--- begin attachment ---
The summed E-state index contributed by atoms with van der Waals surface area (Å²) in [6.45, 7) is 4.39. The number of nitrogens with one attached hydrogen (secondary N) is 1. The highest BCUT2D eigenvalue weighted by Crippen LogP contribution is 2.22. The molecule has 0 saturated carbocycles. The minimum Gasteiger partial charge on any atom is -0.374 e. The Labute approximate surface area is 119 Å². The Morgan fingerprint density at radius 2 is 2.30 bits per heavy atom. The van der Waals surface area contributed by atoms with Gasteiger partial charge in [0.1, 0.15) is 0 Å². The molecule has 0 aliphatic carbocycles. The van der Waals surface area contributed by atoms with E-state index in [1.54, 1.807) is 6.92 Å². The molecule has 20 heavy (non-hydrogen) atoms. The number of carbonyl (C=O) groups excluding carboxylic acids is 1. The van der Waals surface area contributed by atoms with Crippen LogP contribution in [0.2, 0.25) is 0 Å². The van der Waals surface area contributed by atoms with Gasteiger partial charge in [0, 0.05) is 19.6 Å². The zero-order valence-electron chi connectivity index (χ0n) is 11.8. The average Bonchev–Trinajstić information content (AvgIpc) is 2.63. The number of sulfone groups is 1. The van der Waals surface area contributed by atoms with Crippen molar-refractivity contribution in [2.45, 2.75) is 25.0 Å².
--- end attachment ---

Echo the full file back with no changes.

The summed E-state index contributed by atoms with van der Waals surface area (Å²) in [6.45, 7) is 4.39. The number of nitrogens with one attached hydrogen (secondary N) is 1. The highest BCUT2D eigenvalue weighted by Crippen LogP contribution is 2.22. The molecule has 0 saturated carbocycles. The minimum Gasteiger partial charge on any atom is -0.374 e. The Labute approximate surface area is 119 Å². The Morgan fingerprint density at radius 2 is 2.30 bits per heavy atom. The van der Waals surface area contributed by atoms with Gasteiger partial charge in [0.1, 0.15) is 0 Å². The molecule has 0 aliphatic carbocycles. The van der Waals surface area contributed by atoms with E-state index in [1.54, 1.807) is 6.92 Å². The molecule has 20 heavy (non-hydrogen) atoms. The number of carbonyl (C=O) groups excluding carboxylic acids is 1. The van der Waals surface area contributed by atoms with Crippen LogP contribution in [0.2, 0.25) is 0 Å². The van der Waals surface area contributed by atoms with Gasteiger partial charge in [0, 0.05) is 19.6 Å². The zero-order valence-electron chi connectivity index (χ0n) is 11.8. The average Bonchev–Trinajstić information content (AvgIpc) is 2.63. The number of sulfone groups is 1. The van der Waals surface area contributed by atoms with Crippen molar-refractivity contribution in [2.45, 2.75) is 25.0 Å².